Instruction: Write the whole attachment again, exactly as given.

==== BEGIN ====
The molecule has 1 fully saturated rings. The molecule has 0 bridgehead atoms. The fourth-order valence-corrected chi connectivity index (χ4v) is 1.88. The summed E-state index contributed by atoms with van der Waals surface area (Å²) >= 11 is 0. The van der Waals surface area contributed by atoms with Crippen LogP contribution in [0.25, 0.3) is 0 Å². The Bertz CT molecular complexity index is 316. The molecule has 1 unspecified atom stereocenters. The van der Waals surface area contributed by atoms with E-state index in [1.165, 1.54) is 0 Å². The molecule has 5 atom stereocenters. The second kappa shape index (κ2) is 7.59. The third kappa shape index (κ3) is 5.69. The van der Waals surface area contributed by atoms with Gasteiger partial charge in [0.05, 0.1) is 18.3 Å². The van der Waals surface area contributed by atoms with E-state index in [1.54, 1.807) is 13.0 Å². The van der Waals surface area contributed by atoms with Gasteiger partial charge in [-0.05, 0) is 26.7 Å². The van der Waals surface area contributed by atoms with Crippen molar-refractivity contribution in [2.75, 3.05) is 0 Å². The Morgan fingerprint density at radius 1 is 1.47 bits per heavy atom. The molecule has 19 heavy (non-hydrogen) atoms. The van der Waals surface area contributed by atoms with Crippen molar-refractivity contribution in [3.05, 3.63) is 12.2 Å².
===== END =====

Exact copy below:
The molecule has 1 fully saturated rings. The molecule has 0 bridgehead atoms. The fourth-order valence-corrected chi connectivity index (χ4v) is 1.88. The summed E-state index contributed by atoms with van der Waals surface area (Å²) >= 11 is 0. The van der Waals surface area contributed by atoms with Crippen LogP contribution in [0.25, 0.3) is 0 Å². The Bertz CT molecular complexity index is 316. The molecule has 1 unspecified atom stereocenters. The van der Waals surface area contributed by atoms with E-state index in [1.165, 1.54) is 0 Å². The molecule has 5 atom stereocenters. The second kappa shape index (κ2) is 7.59. The third kappa shape index (κ3) is 5.69. The van der Waals surface area contributed by atoms with Gasteiger partial charge in [0.05, 0.1) is 18.3 Å². The van der Waals surface area contributed by atoms with E-state index in [1.54, 1.807) is 13.0 Å². The van der Waals surface area contributed by atoms with Gasteiger partial charge in [-0.05, 0) is 26.7 Å². The van der Waals surface area contributed by atoms with Crippen molar-refractivity contribution in [2.75, 3.05) is 0 Å². The Morgan fingerprint density at radius 1 is 1.47 bits per heavy atom. The molecule has 19 heavy (non-hydrogen) atoms. The van der Waals surface area contributed by atoms with Crippen molar-refractivity contribution in [3.05, 3.63) is 12.2 Å².